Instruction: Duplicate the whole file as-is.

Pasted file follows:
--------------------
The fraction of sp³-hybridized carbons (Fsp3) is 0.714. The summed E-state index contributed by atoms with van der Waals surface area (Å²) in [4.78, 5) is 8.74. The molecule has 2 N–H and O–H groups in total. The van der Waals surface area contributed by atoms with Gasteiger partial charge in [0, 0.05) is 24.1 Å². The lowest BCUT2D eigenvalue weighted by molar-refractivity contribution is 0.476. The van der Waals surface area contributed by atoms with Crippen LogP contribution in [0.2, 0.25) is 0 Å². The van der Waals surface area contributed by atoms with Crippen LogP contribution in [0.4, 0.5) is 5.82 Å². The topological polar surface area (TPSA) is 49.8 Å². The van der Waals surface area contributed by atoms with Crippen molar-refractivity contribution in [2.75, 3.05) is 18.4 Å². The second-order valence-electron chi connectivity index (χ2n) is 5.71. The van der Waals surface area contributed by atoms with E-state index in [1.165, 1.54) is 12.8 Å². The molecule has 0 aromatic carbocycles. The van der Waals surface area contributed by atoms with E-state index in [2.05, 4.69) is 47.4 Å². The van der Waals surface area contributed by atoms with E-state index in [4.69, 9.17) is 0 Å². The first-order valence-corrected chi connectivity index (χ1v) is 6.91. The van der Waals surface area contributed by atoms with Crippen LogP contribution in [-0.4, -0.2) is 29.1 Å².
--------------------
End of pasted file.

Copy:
The fraction of sp³-hybridized carbons (Fsp3) is 0.714. The summed E-state index contributed by atoms with van der Waals surface area (Å²) in [4.78, 5) is 8.74. The molecule has 2 N–H and O–H groups in total. The van der Waals surface area contributed by atoms with Gasteiger partial charge in [0, 0.05) is 24.1 Å². The lowest BCUT2D eigenvalue weighted by molar-refractivity contribution is 0.476. The van der Waals surface area contributed by atoms with Crippen LogP contribution in [0.2, 0.25) is 0 Å². The van der Waals surface area contributed by atoms with Crippen LogP contribution in [0.4, 0.5) is 5.82 Å². The topological polar surface area (TPSA) is 49.8 Å². The van der Waals surface area contributed by atoms with Crippen molar-refractivity contribution in [2.75, 3.05) is 18.4 Å². The second-order valence-electron chi connectivity index (χ2n) is 5.71. The van der Waals surface area contributed by atoms with E-state index in [1.165, 1.54) is 12.8 Å². The molecule has 0 aromatic carbocycles. The van der Waals surface area contributed by atoms with E-state index in [2.05, 4.69) is 47.4 Å². The van der Waals surface area contributed by atoms with E-state index in [4.69, 9.17) is 0 Å². The first-order valence-corrected chi connectivity index (χ1v) is 6.91. The van der Waals surface area contributed by atoms with Crippen LogP contribution in [-0.4, -0.2) is 29.1 Å².